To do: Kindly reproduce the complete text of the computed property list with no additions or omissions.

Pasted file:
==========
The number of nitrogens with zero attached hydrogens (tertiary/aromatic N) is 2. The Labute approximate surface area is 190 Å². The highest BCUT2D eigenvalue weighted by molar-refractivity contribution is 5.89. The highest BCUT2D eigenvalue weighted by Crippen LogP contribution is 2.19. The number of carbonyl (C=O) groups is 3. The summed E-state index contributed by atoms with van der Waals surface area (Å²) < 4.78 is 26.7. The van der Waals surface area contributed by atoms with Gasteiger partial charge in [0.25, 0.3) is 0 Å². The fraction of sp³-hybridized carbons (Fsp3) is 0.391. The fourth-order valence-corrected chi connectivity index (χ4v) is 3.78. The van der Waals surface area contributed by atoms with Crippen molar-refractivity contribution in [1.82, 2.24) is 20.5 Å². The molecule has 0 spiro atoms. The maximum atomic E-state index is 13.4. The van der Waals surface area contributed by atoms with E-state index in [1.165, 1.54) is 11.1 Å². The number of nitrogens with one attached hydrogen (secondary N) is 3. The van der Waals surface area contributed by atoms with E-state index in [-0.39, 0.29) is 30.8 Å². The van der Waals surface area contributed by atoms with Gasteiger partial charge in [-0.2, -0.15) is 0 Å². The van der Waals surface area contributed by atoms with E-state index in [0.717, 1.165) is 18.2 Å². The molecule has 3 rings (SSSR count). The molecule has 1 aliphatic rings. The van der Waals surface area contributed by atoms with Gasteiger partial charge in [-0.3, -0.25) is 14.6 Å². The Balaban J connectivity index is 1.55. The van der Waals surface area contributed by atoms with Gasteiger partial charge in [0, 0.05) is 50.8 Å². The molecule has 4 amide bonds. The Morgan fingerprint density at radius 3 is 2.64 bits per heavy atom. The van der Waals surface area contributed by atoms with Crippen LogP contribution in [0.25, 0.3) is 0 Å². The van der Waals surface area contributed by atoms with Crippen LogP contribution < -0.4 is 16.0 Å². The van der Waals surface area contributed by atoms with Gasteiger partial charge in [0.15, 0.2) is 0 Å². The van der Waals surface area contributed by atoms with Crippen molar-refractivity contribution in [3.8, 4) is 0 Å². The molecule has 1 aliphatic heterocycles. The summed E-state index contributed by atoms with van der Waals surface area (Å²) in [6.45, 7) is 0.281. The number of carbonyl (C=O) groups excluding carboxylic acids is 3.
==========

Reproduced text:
The number of nitrogens with zero attached hydrogens (tertiary/aromatic N) is 2. The Labute approximate surface area is 190 Å². The highest BCUT2D eigenvalue weighted by molar-refractivity contribution is 5.89. The highest BCUT2D eigenvalue weighted by Crippen LogP contribution is 2.19. The number of carbonyl (C=O) groups is 3. The summed E-state index contributed by atoms with van der Waals surface area (Å²) < 4.78 is 26.7. The van der Waals surface area contributed by atoms with Gasteiger partial charge in [0.25, 0.3) is 0 Å². The fraction of sp³-hybridized carbons (Fsp3) is 0.391. The fourth-order valence-corrected chi connectivity index (χ4v) is 3.78. The van der Waals surface area contributed by atoms with Crippen molar-refractivity contribution in [1.82, 2.24) is 20.5 Å². The molecule has 0 spiro atoms. The maximum atomic E-state index is 13.4. The van der Waals surface area contributed by atoms with E-state index in [1.165, 1.54) is 11.1 Å². The number of nitrogens with one attached hydrogen (secondary N) is 3. The van der Waals surface area contributed by atoms with E-state index in [-0.39, 0.29) is 30.8 Å². The van der Waals surface area contributed by atoms with Gasteiger partial charge in [-0.2, -0.15) is 0 Å². The van der Waals surface area contributed by atoms with E-state index in [0.717, 1.165) is 18.2 Å². The molecule has 3 rings (SSSR count). The molecule has 1 aliphatic rings. The van der Waals surface area contributed by atoms with Gasteiger partial charge in [-0.3, -0.25) is 14.6 Å². The Balaban J connectivity index is 1.55. The van der Waals surface area contributed by atoms with Gasteiger partial charge in [0, 0.05) is 50.8 Å². The molecule has 4 amide bonds. The Morgan fingerprint density at radius 3 is 2.64 bits per heavy atom. The van der Waals surface area contributed by atoms with Crippen LogP contribution in [0.25, 0.3) is 0 Å². The van der Waals surface area contributed by atoms with Crippen LogP contribution < -0.4 is 16.0 Å². The van der Waals surface area contributed by atoms with Gasteiger partial charge in [0.15, 0.2) is 0 Å². The van der Waals surface area contributed by atoms with Crippen molar-refractivity contribution in [3.8, 4) is 0 Å². The molecule has 1 aliphatic heterocycles. The summed E-state index contributed by atoms with van der Waals surface area (Å²) in [6.45, 7) is 0.281. The number of carbonyl (C=O) groups excluding carboxylic acids is 3.